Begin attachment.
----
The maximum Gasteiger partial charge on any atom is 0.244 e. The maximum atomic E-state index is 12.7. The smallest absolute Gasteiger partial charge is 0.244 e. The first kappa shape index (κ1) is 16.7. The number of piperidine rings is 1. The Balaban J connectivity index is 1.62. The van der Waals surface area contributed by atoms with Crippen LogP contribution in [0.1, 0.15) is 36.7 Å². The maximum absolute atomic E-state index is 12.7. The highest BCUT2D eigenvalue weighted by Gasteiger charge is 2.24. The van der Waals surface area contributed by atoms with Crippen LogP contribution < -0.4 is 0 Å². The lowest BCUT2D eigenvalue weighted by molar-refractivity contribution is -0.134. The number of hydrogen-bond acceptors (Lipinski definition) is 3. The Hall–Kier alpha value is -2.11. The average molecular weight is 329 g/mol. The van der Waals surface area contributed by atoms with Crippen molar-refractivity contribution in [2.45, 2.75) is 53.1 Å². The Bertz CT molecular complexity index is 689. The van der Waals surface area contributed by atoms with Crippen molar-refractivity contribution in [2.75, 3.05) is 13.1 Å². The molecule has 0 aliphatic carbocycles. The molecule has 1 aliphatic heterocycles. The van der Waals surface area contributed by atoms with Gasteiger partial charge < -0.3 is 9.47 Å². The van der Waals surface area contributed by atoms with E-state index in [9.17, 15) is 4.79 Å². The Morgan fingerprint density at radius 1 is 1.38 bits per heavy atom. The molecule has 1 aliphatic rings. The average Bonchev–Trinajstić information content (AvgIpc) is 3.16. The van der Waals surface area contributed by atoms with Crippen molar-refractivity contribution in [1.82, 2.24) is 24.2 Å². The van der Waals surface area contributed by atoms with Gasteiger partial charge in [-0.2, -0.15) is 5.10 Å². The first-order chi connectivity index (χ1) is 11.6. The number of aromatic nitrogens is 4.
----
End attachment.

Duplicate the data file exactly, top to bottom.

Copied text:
The maximum Gasteiger partial charge on any atom is 0.244 e. The maximum atomic E-state index is 12.7. The smallest absolute Gasteiger partial charge is 0.244 e. The first kappa shape index (κ1) is 16.7. The number of piperidine rings is 1. The Balaban J connectivity index is 1.62. The van der Waals surface area contributed by atoms with Crippen LogP contribution in [0.1, 0.15) is 36.7 Å². The maximum absolute atomic E-state index is 12.7. The highest BCUT2D eigenvalue weighted by Gasteiger charge is 2.24. The van der Waals surface area contributed by atoms with Crippen LogP contribution < -0.4 is 0 Å². The lowest BCUT2D eigenvalue weighted by molar-refractivity contribution is -0.134. The number of hydrogen-bond acceptors (Lipinski definition) is 3. The Hall–Kier alpha value is -2.11. The average molecular weight is 329 g/mol. The van der Waals surface area contributed by atoms with Crippen molar-refractivity contribution in [2.45, 2.75) is 53.1 Å². The Bertz CT molecular complexity index is 689. The van der Waals surface area contributed by atoms with Crippen molar-refractivity contribution in [2.75, 3.05) is 13.1 Å². The molecule has 0 aliphatic carbocycles. The molecule has 1 aliphatic heterocycles. The van der Waals surface area contributed by atoms with Gasteiger partial charge < -0.3 is 9.47 Å². The van der Waals surface area contributed by atoms with E-state index in [9.17, 15) is 4.79 Å². The Morgan fingerprint density at radius 1 is 1.38 bits per heavy atom. The molecule has 1 aliphatic rings. The average Bonchev–Trinajstić information content (AvgIpc) is 3.16. The van der Waals surface area contributed by atoms with Crippen molar-refractivity contribution in [1.82, 2.24) is 24.2 Å². The van der Waals surface area contributed by atoms with Gasteiger partial charge in [-0.2, -0.15) is 5.10 Å². The first-order chi connectivity index (χ1) is 11.6. The number of aromatic nitrogens is 4.